How To Create A Bond Or GIC Ladder

Even in a low interest rate environment, a balanced portfolio should include a portion of fixed income investments to smooth out the peaks and valleys in performance and provide liquidity.

For individuals requiring regular investment income, fixed income investments with their set maturity dates and regular interest payments offer both income and capital preservation.

Interest Rate Risk

Because they are subject to interest rate risk, laddering (or having a variety of maturities) a bond or GIC portfolio reduces the impact of interest rate fluctuations.

Interest rate risk is the risk that interest rates will rise and you will be locked-in to a lower rate.  Another risk is if you’ve invested at a high rate, interest rates may be a lot lower when it comes time to renew.


Laddering means splitting your investment over a variety of terms.  If for example you have $50,000 and want to invest in GIC’s, you would put $10,000 into terms of 1, 2, 3, 4 and 5-years.  This creates a “rolling maturity cycle.”

Every year you will have some money coming due that you will invest in a new 5 year GIC.  And since the interest rate is higher for 5-year terms you will always be re-investing at the highest rate.

If interest rates have gone down, only one fifth of your money is immediately affected.  If rates have risen, you have the opportunity to take advantage of those higher rates because you have some money coming due.  It also gives you some liquidity since you will always have some money maturing each year.

Bond Laddering

Bonds differ from GICs in that the term to maturity can be as long as 30 years and they can be bought and sold on the secondary market.

When constructing a bond ladder, again you will invest an equal amount maturing successively in each year or several years.

If interest rates start to rise, the shortest-term bonds in the ladder can be reinvested at maturity into longer-dated (and usually higher yield) bonds.  If rates decline, the longer maturity bonds will appreciate in value.

Barbell Strategy

If an investor doesn’t have enough capital to build a bond ladder, an alternative is to invest half of the fixed income portfolio in shorter-term bonds and the other half into long-term maturities.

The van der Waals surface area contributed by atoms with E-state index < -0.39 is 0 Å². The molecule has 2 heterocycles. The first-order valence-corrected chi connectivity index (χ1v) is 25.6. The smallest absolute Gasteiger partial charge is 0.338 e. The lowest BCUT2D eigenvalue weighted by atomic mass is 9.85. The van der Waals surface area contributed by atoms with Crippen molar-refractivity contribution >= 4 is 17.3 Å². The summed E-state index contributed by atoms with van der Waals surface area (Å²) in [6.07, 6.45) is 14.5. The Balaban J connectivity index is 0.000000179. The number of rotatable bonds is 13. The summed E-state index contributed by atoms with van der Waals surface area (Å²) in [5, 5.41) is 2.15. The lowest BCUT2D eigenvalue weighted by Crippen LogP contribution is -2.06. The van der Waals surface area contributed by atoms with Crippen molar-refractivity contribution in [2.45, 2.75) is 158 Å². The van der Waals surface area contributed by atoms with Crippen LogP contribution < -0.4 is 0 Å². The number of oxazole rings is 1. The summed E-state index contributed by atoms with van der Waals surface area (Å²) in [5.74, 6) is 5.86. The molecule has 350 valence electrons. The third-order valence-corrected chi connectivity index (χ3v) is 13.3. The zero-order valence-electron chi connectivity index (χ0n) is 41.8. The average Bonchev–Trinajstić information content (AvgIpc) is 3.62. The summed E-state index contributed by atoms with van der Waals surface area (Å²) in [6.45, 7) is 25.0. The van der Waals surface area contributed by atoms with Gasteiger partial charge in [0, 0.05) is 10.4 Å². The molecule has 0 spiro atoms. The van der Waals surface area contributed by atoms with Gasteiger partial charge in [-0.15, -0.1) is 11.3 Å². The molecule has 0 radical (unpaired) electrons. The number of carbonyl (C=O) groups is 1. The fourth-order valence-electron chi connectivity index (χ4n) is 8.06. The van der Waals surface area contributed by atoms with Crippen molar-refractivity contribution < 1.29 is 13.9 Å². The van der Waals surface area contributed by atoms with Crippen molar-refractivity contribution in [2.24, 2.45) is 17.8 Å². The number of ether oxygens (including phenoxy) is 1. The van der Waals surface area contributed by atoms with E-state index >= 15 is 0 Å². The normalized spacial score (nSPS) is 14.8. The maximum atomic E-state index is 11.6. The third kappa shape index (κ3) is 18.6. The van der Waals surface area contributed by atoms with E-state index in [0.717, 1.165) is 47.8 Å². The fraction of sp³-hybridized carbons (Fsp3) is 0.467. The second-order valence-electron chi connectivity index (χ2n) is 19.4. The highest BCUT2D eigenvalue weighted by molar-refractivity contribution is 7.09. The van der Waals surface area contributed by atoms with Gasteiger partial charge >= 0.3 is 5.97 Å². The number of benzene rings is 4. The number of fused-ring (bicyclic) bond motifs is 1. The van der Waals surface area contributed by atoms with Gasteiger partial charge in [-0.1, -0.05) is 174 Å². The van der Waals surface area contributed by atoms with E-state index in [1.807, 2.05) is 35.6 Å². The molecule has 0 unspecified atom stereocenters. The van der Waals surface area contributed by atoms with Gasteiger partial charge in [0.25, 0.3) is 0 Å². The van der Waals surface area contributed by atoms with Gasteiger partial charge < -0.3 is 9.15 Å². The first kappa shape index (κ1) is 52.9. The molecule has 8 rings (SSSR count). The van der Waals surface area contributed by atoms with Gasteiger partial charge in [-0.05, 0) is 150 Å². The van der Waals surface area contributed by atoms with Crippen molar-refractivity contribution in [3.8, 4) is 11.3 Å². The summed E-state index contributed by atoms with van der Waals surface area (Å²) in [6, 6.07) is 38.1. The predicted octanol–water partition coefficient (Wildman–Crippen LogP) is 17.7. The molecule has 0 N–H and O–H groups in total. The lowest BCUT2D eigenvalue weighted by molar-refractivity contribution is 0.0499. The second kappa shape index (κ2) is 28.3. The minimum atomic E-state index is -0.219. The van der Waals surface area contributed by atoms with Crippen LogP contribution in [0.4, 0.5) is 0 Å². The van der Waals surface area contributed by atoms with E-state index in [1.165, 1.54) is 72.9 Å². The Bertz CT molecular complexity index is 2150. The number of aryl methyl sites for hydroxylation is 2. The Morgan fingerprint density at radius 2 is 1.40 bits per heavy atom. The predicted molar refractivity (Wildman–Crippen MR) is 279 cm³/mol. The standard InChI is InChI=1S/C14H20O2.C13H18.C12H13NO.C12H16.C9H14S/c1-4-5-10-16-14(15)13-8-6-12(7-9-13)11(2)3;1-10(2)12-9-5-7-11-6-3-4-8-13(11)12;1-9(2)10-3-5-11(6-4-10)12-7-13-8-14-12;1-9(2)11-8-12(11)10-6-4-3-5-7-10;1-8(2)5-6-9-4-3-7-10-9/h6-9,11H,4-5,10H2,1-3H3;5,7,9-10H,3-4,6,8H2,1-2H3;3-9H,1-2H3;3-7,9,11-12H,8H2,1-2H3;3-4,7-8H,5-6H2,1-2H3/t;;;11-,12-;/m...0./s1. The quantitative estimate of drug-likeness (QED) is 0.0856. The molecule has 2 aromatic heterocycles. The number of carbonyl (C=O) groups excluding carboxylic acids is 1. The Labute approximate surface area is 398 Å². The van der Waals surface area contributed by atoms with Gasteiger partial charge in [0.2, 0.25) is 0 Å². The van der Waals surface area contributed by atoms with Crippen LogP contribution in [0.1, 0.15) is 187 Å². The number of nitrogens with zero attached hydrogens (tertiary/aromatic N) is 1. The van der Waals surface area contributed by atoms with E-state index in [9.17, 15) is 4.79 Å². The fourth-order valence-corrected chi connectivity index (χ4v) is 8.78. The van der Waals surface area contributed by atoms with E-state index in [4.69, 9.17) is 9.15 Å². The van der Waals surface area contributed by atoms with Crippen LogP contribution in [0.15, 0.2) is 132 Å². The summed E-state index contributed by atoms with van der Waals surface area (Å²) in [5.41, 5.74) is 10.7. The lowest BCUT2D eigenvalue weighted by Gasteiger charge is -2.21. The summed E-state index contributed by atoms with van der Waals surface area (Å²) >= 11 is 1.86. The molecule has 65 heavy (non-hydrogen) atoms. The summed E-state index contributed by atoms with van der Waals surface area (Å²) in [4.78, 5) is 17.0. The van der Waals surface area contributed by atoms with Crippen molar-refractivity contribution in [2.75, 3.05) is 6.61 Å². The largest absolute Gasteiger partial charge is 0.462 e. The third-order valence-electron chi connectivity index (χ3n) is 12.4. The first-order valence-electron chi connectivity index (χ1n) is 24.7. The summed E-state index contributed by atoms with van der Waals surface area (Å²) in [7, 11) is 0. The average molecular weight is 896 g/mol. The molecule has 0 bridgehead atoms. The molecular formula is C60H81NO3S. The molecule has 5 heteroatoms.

Fixed Income

Bonds generally make their payments every six months.  If you are looking for a reliable and consistent income stream, build a ladder of at least six bonds that pay their semi-annual interest in different months if possible.

By using this method the bond portfolio can generate income every month of the year.

Final Thoughts

Ladders average out volatility in a portfolio.  Also, bond prices usually build in a premium to compensate for inflation, so continuously adding new maturities to the ladder automatically provides some inflation protection.

Best of all this approach is very disciplined.  By dividing your fixed income portion into equal amounts over a range of maturities, you can avoid trying to forecast future interest rates.

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  1. Doable Finance on March 31, 2011 at 8:07 am

    To increase investing and come out ahead, dollar-cost averaging may be the way to go.

  2. Financial Uproar on March 31, 2011 at 9:43 am

    There are etfs that allow investors without much capital to buy a diversified basket of bonds, at a fixed maturity rate. BMO etfs offer a whole bunch of them.

    I don’t bother with individual bonds. I will buy certain high yielding preferred shares, providing I think the company will be profitable enough to cover the payment. In Canada though, there aren’t that many.

  3. BeatingTheIndex on March 31, 2011 at 12:28 pm

    A laddered bond ETF would also do the job, CLF would be an example.

    • Boomer on March 31, 2011 at 6:52 pm

      @Doable Finance; Financial Uproar; Beating the Index: Thanks for your comments. For those investors that don’t have the funds for a well diversified ladder, bond etfs and even mutual funds can provide a good alternative and many have quite decent returns.

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